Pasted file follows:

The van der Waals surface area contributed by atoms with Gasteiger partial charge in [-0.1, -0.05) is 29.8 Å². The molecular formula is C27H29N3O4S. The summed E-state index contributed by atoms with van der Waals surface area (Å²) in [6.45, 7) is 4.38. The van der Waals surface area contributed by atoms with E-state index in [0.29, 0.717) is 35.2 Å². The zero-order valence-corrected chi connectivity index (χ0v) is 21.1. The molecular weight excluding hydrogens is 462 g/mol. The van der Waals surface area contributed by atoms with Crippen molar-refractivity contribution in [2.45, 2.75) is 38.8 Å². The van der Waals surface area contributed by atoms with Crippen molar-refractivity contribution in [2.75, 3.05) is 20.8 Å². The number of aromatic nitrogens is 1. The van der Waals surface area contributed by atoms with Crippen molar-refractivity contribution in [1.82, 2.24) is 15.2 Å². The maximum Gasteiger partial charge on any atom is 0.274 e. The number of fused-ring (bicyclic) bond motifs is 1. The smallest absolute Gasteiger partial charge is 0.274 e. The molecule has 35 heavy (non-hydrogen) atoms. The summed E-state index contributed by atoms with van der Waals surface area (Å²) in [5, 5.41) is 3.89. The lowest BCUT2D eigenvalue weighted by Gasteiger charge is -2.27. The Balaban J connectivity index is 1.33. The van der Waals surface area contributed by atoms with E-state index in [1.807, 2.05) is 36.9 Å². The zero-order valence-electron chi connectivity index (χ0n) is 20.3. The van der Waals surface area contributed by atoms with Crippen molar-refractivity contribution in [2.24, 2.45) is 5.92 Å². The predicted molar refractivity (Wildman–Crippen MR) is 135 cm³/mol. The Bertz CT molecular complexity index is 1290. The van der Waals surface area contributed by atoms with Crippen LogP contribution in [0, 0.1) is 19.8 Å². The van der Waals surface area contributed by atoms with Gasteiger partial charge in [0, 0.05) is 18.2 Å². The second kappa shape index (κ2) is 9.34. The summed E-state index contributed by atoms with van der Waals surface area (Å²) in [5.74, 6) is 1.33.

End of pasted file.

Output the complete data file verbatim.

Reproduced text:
The van der Waals surface area contributed by atoms with Gasteiger partial charge in [-0.1, -0.05) is 29.8 Å². The molecular formula is C27H29N3O4S. The summed E-state index contributed by atoms with van der Waals surface area (Å²) in [6.45, 7) is 4.38. The van der Waals surface area contributed by atoms with E-state index in [0.29, 0.717) is 35.2 Å². The zero-order valence-corrected chi connectivity index (χ0v) is 21.1. The molecular weight excluding hydrogens is 462 g/mol. The van der Waals surface area contributed by atoms with Crippen molar-refractivity contribution in [2.45, 2.75) is 38.8 Å². The van der Waals surface area contributed by atoms with Crippen molar-refractivity contribution in [2.75, 3.05) is 20.8 Å². The number of aromatic nitrogens is 1. The van der Waals surface area contributed by atoms with Crippen molar-refractivity contribution in [1.82, 2.24) is 15.2 Å². The maximum Gasteiger partial charge on any atom is 0.274 e. The number of fused-ring (bicyclic) bond motifs is 1. The smallest absolute Gasteiger partial charge is 0.274 e. The molecule has 35 heavy (non-hydrogen) atoms. The summed E-state index contributed by atoms with van der Waals surface area (Å²) in [5, 5.41) is 3.89. The lowest BCUT2D eigenvalue weighted by Gasteiger charge is -2.27. The Balaban J connectivity index is 1.33. The van der Waals surface area contributed by atoms with E-state index in [1.807, 2.05) is 36.9 Å². The zero-order valence-electron chi connectivity index (χ0n) is 20.3. The van der Waals surface area contributed by atoms with Crippen molar-refractivity contribution in [2.24, 2.45) is 5.92 Å². The predicted molar refractivity (Wildman–Crippen MR) is 135 cm³/mol. The Bertz CT molecular complexity index is 1290. The van der Waals surface area contributed by atoms with Crippen LogP contribution in [0, 0.1) is 19.8 Å². The van der Waals surface area contributed by atoms with Gasteiger partial charge in [0, 0.05) is 18.2 Å². The second kappa shape index (κ2) is 9.34. The summed E-state index contributed by atoms with van der Waals surface area (Å²) in [5.74, 6) is 1.33.